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and if they are well advised, always will find a verdict conformable to such direction.

If A. voluntarily and knowinely intendeth hurt to the person of a man, tho' he intend not death, yet if death ensueth, it will doubtless be no excuse that he did not intend all the mischief that followed; as if he intended to beat B. but not to kitl him, and death happens, it will be murder j for what he did was malum in fe, and he must be anfv/erable for the consequences of it: he certainly beat him with an intention of doing him fjme bodily harm; he had no other intent, he could have no other; he is therefore answerable for all the harm h; did.

From considering the prisoner's cafe on the above principles, 1 am clearly of opinion, that he ought to have been found guilty of murder, or at least a special verdict mould have been found; for I am extremely well satisfied that had the court been advised with on the question, whether, in point of law, the prisoner was guilty of murder, provided there was no doubt of the truth of the facts given in evidence, that they would have declared the prisoner guilty j and told the jury besides, that if they were not satisfied as to law, that it •was their duty to find a special verdict } because a special verdict hath been found on a similar occasion, in a case so recent as to be well known, I dare fay; to every lawyer in the kingdom; I mean major Oneby's cafe, which I would advise the learned to look into, for the limits of a Magazine will not allow me to state many particulars therein, most applicable to the cafe in question; however, I may be able to satisfy the generality of the

profession, brief.

MajorOneby was indicted at the Old Bai!=y* for the murder of W. Gower in a duel; there was a special verdict, in which many facts were very minutely stated, especially the following expression of the prisoner to the deceased, on his offering to think no more of the quarrel, which the major refused, adding, "Damn you, I will have your blood/* all the twelve judges of England were of opinion, that this declaration of the prisoner was express malice; if so, was not the prisoner's declaration in the cafe in question, when he was inf rmed of the death of the deceased, viz. ** Damn bis eyes, IJbould not have fought, unless I bad thought of killing of him?" Was not this declaration, 1 fay, equally expressive of his malicious intent? But I m3y be answered, that Oneby's declaration was previous to the duel, whereas Knight's was after the boxing match; it is very true, but tho' it was a fub^ sequent declaration, it was a declaration of previous malice.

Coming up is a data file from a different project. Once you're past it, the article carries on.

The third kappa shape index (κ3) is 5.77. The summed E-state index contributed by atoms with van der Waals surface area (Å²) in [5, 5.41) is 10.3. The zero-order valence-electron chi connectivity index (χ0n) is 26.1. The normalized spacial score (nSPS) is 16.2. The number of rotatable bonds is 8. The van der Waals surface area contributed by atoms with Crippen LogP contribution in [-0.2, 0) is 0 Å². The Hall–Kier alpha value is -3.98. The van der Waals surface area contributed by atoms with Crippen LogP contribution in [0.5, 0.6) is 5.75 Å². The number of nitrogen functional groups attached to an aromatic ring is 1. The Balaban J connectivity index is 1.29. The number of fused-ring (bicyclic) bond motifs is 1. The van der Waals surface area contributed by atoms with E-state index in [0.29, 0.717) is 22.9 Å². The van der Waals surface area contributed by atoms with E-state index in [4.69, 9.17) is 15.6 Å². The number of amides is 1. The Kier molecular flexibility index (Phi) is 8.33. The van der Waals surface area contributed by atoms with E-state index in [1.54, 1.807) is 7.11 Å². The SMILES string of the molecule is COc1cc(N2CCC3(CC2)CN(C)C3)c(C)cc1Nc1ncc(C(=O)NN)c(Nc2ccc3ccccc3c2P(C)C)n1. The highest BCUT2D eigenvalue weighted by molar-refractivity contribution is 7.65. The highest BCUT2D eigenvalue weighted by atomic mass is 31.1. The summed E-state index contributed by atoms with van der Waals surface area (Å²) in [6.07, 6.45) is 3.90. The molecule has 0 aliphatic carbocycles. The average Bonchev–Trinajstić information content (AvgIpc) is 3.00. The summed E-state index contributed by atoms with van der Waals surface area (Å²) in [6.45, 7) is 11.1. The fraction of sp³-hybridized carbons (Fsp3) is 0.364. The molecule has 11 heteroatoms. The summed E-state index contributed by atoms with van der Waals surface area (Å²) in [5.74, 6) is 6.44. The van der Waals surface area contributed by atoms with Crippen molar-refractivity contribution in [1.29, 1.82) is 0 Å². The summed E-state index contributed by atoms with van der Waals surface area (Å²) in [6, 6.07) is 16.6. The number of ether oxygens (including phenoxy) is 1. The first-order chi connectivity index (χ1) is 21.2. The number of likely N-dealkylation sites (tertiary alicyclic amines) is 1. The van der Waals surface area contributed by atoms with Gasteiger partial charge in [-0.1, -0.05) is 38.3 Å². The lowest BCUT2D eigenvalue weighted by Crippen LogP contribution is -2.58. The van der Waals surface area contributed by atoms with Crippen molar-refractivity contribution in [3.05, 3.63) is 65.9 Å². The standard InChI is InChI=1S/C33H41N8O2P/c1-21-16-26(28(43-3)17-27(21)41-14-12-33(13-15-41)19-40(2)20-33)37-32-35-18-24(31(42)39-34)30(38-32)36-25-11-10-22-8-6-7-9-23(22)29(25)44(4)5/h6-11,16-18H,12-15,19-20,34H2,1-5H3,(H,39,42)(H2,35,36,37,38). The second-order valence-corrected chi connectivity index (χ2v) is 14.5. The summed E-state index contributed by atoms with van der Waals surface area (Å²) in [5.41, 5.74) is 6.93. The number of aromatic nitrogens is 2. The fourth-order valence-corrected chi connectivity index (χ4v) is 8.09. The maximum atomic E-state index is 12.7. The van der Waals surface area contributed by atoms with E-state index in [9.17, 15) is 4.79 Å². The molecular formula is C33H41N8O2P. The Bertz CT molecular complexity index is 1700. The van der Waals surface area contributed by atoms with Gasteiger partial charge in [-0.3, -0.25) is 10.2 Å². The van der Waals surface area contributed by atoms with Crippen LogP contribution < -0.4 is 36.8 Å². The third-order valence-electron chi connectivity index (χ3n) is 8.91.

As there cannot be a greater nuisance, in my opinion, in a well-regulated police, than the inhuman practice of men fighting and boxing in the street, the consequences being always dreadful and shocking, and oftentimes fatal, particularly to the pregnant part of the fair sex, I hope I have considered the legality of the above acquittal,.without offence to those who may differ from me injudgment; as Ihave submitted my reasons candidly to the reader, I trust he will as candidly consider their force and tendency, in supporting what -I have advanced, on this very important subject.

The Manner of a Ni

rPHE folding-doors are thrown epen, and the curtairt undrawn, that spectators, who Sock to the convent in crowds, may have an opportunity of feeing the corpse. Upon these occasions the church is hung with black, as well as the altar, the can Uts that are placed tipon it are of a dark bruwn colour, and yield but a small glimmering light, which may be properly considered as no li^ht, but rather darkness visible, which, to use an expression of Milton,

Serves only to discover fights of The corpse is laid in a white dtal coflin, covered over with the cloth, of which mention has been made in the description of the ceremonies observed ct tailing the bhek veil, and it Is drefl'ed in the religious habit she wore v,h:-n living... As she lies, she holds in her hand hor vows, crucify, and beads, and, from her attitude, one wen Id think that she contemplated them with the utmost ardour of demotion. Her hands are tied at the wrists, and placed upon herbreast, with toe fingers erectcdj as if her mind was unpaged in earnest

•n's lying in State*

prayer: between her fore-fingers and thumbs ■are her vows, behind them her crucifix, and, round her wrist her beads, with the parts to which the cross is fixed hanging downwards. All these things are buried with her. She iff even interred in her religious habit, nor is any thing taken away, except a pillow, which Wes laid under her head, in order to elevate the body, that the spectators might have z greater facility in feeing it and the black cloth, or pall. Every thing else is buried with the corpse. If afterwards, upon opening the grave, her vows, crucifix, beads, or any par,t of her habit, mould happen to be dug up, particular care is taken to bury them again j and it would be looked upon as a sin equal to sacrilege, to keep, or even to leave* them, above ground.

The coffin is placed in the middle of the. choir, on what is called a horse in England, and on each f de stand three wax candles, of tile fane colour as those in the church. AH the nuns of the convent are ranged round thi choir, in urder to fee the deceased nun in

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